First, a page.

4 facts of lemon law on used car purchases

Car Advice    Motorist.sg

Lemon law was implemented on 1st September 2012 to protect the consumers against defective goods. The 4 facts of lemon law that we feel that you should know on your used car purchase.


1: 6-month timeframe

The buyer can make a claim under the lemon law:

  • Within 6 months period - A defect proven to exist within 6 months of delivery is presumed to have existed at the time of delivery, unless the dealer can prove otherwise.
  • Beyond the 6 months period; if the buyer can show that the defect existed at the time of delivery.


2: Lemon law does not apply in the event of:

  • When defects were caused by the buyer through misuse and unauthorized repair.
  • The fault was caused by wear and tear, and not an inherent defect.
  • Buyer knew about the fault before he or she bought the car.
  • The car is not defective, but the buyer simply changed his or her mind.
  • When the transaction is done between direct buyer and seller.


3: Pros and cons of an evaluation report

Buyer can add a clause to the Sales Agreement to have the car evaluated by a third party such as STA or VICOM before committing to the sale. Such an expense is usually borne by the buyer, unless the dealer promises that the car is accident/problem free(less wear and tear), but turns out to be otherwise. With the evaluation report, the buyer can request the dealer to fix all existing problems(less wear and tear). On the other hand, if the car has any new problems within 6 months of delivery, the buyer will not be able to make a claim under lemon law.


4: Seeking remedies

Stage 1
The dealer may first offer to repair or replace the defective car within a reasonable period of time and without causing significant inconvenience to the buyer.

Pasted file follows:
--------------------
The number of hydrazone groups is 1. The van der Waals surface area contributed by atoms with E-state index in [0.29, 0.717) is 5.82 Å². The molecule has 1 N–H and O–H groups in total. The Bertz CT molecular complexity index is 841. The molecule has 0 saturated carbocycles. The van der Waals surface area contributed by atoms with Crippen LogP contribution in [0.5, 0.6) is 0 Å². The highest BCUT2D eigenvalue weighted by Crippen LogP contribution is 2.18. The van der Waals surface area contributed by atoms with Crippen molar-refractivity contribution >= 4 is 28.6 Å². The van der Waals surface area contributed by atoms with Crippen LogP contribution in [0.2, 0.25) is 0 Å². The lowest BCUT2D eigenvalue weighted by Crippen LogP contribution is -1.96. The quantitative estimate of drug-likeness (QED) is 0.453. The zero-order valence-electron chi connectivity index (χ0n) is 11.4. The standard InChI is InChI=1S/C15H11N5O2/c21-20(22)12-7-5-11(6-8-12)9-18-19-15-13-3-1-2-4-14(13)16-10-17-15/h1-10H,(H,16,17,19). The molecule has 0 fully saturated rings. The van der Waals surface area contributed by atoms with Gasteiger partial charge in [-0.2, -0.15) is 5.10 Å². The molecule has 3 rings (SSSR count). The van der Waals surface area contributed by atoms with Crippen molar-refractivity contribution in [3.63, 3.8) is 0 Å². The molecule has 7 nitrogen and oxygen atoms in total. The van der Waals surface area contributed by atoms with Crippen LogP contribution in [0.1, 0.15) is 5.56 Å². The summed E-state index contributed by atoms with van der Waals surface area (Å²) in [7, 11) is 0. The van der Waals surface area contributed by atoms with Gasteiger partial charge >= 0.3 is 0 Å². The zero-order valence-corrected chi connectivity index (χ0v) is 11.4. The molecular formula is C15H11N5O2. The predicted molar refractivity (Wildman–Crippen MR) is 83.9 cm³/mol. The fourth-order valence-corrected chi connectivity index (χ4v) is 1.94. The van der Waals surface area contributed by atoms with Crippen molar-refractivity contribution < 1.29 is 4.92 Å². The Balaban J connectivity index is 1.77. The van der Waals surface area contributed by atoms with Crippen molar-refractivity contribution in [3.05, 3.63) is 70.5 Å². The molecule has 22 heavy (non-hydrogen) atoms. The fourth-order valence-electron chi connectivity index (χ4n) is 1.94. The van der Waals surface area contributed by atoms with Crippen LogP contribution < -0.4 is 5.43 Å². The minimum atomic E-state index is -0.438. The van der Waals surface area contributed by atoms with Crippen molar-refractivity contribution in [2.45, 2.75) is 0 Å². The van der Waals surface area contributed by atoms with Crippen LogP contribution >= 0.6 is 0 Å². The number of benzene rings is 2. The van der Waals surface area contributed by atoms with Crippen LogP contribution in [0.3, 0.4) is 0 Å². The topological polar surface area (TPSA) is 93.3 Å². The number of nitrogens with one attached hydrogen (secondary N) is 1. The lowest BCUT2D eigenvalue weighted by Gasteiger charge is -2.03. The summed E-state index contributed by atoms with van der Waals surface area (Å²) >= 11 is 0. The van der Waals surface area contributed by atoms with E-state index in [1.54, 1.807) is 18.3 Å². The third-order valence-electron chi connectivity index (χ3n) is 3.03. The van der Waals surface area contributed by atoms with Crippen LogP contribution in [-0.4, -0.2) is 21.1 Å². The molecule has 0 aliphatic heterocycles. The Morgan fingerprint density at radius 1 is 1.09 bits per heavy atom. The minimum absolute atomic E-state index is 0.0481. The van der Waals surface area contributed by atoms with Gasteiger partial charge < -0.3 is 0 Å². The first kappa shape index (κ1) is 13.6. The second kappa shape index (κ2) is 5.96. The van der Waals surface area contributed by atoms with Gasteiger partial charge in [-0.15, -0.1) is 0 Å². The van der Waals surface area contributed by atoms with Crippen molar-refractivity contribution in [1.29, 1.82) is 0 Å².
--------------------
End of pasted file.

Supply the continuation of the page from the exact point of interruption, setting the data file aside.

Stage 2
The buyer may keep the defective car and request a reduction in price, or return the defective car for a refund if:

  • Repair or replacement is not possible or reasonable to the dealer.
  • The dealer did not provide repair or replacement within a reasonable period and without significant inconvenience to the buyer.

10 Comments

Gerade Massang

Does the lemon law cover car battery? I bought a 2nd hand car and collected it on 1st March. Yesterday I found the car battery to have been drained which rendered car unable to start... I have an in-car camera installed and the last time I used the car was about 14hours before finding the car battery dead.

Like Reply 5 months ago
Jason Chia

Hi Motorist.sg, I recently purchased a vw passat cc 1.8T and signed on the agreement and documents that will not take seller for any liability if there's any defect to the car. 2 months later which is early this week, car check engine light turn on and send to my workshop for inspection. Was told by my workshop that car needs to be overhaul and total cost to replace intake valve, valve guide, camshaft sensor, crankshaft sensor, gaskets set and pistons is at a whooping $6,900. Please advise if I can proceed to repair at my workshop and make a claim from the dealer subsequently.

Like Reply 5 months ago


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